Repeat with the rest of the dilutions, transferring 100µL (0.1 mL) of each dilution tube onto the appropriate agar surface, using a new pipette tip between each dilution tube.

7.   Spread plates: Using good aseptic technique, take one sterile blue L-shaped cell spreader out of the bag and reseal the bag.  Starting with the plate marked 10-9 , using the spreader, gently push the liquid inoculum applied to the center of the plate, two or three times clockwise around the dish, then several times counterclockwise, turning the plate on the turn table as needed to obtain complete coverage.

Continue with the rest of the spread plates using the same cell spreader. Make sure you are continuing to work backwards (from 10- 9 , then 10-8 , then 10-7, then  10-6 etc.) from the most dilute suspension to the most concentrated suspension to minimize the amount of carryover from plate to plate.  Again, use good aseptic technique, work quickly, do not touch the cell spreader on surfaces other than the agar plate you are using.  If you accidentally “contaminate” the spreader by touching a surface (table or other), then dispose of it and get a new spreader.  We are trying to minimize the use of the spreaders to reduce waste, but if it gets compromised, then replace it with a new sterile spreader.

Remember that the plates should be labeled as a ten-fold higher dilution than the dilution tube of the 0.1 mL sample being plated. For example, 0.1 mL of the 10-6 dilution tube should be plated on the agar plate marked 10-7. Again, if you need help visualizing this, see Figure 6-1.

It is generally desirable to make duplicate or triplicate plantings of each dilution and to average the resulting counts. However, since your lab sample comes from the same stock culture, the class average should give an accurate enumeration of the original stock culture.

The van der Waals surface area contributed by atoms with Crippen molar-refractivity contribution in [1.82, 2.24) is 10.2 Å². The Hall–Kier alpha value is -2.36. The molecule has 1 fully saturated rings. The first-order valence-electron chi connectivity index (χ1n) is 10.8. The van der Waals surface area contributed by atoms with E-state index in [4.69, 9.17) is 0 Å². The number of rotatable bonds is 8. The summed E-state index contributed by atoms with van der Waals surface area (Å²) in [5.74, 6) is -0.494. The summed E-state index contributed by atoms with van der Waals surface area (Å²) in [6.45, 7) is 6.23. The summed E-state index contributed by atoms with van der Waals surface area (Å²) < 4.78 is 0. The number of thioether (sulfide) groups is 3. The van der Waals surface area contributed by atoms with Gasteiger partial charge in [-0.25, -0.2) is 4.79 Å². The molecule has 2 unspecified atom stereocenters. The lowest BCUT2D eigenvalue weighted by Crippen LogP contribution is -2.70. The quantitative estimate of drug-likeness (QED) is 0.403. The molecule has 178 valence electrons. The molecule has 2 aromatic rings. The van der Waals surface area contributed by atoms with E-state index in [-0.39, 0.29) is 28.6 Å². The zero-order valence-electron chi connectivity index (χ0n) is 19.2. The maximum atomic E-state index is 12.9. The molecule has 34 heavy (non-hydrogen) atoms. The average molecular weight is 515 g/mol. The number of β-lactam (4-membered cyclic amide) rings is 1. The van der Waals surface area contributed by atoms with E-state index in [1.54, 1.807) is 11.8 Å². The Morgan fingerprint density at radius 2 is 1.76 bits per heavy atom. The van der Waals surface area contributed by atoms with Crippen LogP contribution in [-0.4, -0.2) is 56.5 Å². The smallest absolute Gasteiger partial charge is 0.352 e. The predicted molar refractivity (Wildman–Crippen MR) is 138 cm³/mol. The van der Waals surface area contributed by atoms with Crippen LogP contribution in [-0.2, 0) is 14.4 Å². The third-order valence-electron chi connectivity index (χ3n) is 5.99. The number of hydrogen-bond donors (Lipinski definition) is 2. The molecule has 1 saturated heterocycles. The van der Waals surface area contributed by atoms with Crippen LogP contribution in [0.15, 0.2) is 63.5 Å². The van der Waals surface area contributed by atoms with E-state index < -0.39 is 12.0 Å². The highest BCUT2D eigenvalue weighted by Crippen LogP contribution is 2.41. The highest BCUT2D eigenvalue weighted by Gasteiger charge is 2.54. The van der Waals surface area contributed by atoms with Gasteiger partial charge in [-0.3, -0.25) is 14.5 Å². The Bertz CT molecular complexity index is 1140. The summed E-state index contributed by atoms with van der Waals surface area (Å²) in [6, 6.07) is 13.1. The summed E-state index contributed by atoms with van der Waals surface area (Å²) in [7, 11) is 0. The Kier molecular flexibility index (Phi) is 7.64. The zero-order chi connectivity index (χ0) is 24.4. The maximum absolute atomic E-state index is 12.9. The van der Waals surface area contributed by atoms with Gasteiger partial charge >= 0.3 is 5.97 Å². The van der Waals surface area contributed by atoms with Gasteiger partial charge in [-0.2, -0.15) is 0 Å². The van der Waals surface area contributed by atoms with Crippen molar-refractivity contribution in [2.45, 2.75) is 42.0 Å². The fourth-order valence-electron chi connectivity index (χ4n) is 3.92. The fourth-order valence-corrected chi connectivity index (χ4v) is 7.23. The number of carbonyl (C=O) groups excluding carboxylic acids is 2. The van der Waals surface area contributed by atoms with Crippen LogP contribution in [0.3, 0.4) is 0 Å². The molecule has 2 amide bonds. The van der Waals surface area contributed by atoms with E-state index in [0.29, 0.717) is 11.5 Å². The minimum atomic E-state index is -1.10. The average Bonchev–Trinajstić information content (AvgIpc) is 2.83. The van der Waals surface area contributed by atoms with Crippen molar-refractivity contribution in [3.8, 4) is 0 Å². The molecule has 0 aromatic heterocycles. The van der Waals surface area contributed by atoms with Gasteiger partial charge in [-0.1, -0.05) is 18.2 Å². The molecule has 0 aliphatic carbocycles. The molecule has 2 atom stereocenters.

8.  After the spread plating, leave plates agar side down for at least 30mins. in order for the inoculum to absorb onto the agar, then invert the plates and incubate at 30°C.

### B.        Counting colonies on plates

1.        Looking at your dilution plates prepared last period, choose the plates that have from 30-300 colonies on them. As this might take some practice in plate counting, you might need to choose all plates with what looks like a reasonable number of colonies to count.

a.          Those plates that have no microbial growth can be recorded as 0 or NG, No Growth.

b.         Those plates on which colonies are not individually distinct (their edges run together) can be recorded as TNTC, Too Numerous To Count.

c.          Those plates on which you cannot distinguish any individual colonies, the entire surface is covered with microbial growth, can be recorded as confluent.

2.        Count each colony to give a total colony count for each plate chosen. You will avoid counting a colony twice by marking off the colonies on the bottom of the plate as you count them. This requires, of course, that the plate be upside down. Be sure to count any small colonies. Record your results on the report sheet.

### C.        Calculation of number viable cells/mL in the original sample

•   Choose the plate containing between 30 and 300 colonies.

•   Multiply the number of colonies on the plate by the final dilution factor. This gives the total viable cells/mL in the original sample.

•   Calculate the colony-forming units, CFU, per mL for the Serratia marcescens culture.

### D. Watch this video on how to perform a serial dilution and make spread plates.

Watch Video 1: Dilutions and Plating at NC State Microbiology labs.  URL: https://youtu.be/IJcw4fRsYnU

5.3: Lab Procedures- Viable Plate count is shared under a not declared license and was authored, remixed, and/or curated by LibreTexts.